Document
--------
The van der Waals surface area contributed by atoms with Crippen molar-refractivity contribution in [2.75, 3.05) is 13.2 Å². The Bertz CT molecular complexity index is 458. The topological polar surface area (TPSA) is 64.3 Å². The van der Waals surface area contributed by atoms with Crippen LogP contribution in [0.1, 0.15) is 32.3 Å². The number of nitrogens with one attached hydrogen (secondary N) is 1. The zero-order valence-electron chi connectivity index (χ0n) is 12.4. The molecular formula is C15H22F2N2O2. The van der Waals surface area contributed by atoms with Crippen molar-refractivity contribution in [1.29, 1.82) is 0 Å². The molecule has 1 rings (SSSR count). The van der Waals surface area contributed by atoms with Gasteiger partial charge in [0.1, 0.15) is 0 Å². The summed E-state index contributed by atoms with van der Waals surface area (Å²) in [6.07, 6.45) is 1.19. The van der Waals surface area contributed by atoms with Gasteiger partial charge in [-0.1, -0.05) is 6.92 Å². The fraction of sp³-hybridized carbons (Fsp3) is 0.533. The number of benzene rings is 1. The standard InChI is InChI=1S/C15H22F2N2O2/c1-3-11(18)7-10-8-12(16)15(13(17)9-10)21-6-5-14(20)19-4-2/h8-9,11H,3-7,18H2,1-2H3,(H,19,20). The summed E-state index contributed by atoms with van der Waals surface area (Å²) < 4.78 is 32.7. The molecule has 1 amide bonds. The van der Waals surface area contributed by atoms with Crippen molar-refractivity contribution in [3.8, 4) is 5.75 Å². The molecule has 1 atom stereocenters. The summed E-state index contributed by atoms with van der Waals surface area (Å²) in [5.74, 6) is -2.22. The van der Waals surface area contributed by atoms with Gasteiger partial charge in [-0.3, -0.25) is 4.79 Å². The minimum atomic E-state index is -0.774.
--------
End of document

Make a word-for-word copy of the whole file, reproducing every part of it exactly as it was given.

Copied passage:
The van der Waals surface area contributed by atoms with Crippen molar-refractivity contribution in [2.75, 3.05) is 13.2 Å². The Bertz CT molecular complexity index is 458. The topological polar surface area (TPSA) is 64.3 Å². The van der Waals surface area contributed by atoms with Crippen LogP contribution in [0.1, 0.15) is 32.3 Å². The number of nitrogens with one attached hydrogen (secondary N) is 1. The zero-order valence-electron chi connectivity index (χ0n) is 12.4. The molecular formula is C15H22F2N2O2. The van der Waals surface area contributed by atoms with Crippen molar-refractivity contribution in [1.29, 1.82) is 0 Å². The molecule has 1 rings (SSSR count). The van der Waals surface area contributed by atoms with Gasteiger partial charge in [0.1, 0.15) is 0 Å². The summed E-state index contributed by atoms with van der Waals surface area (Å²) in [6.07, 6.45) is 1.19. The van der Waals surface area contributed by atoms with Gasteiger partial charge in [-0.1, -0.05) is 6.92 Å². The fraction of sp³-hybridized carbons (Fsp3) is 0.533. The number of benzene rings is 1. The standard InChI is InChI=1S/C15H22F2N2O2/c1-3-11(18)7-10-8-12(16)15(13(17)9-10)21-6-5-14(20)19-4-2/h8-9,11H,3-7,18H2,1-2H3,(H,19,20). The summed E-state index contributed by atoms with van der Waals surface area (Å²) < 4.78 is 32.7. The molecule has 1 amide bonds. The van der Waals surface area contributed by atoms with Crippen molar-refractivity contribution in [3.8, 4) is 5.75 Å². The molecule has 1 atom stereocenters. The summed E-state index contributed by atoms with van der Waals surface area (Å²) in [5.74, 6) is -2.22. The van der Waals surface area contributed by atoms with Gasteiger partial charge in [-0.3, -0.25) is 4.79 Å². The minimum atomic E-state index is -0.774.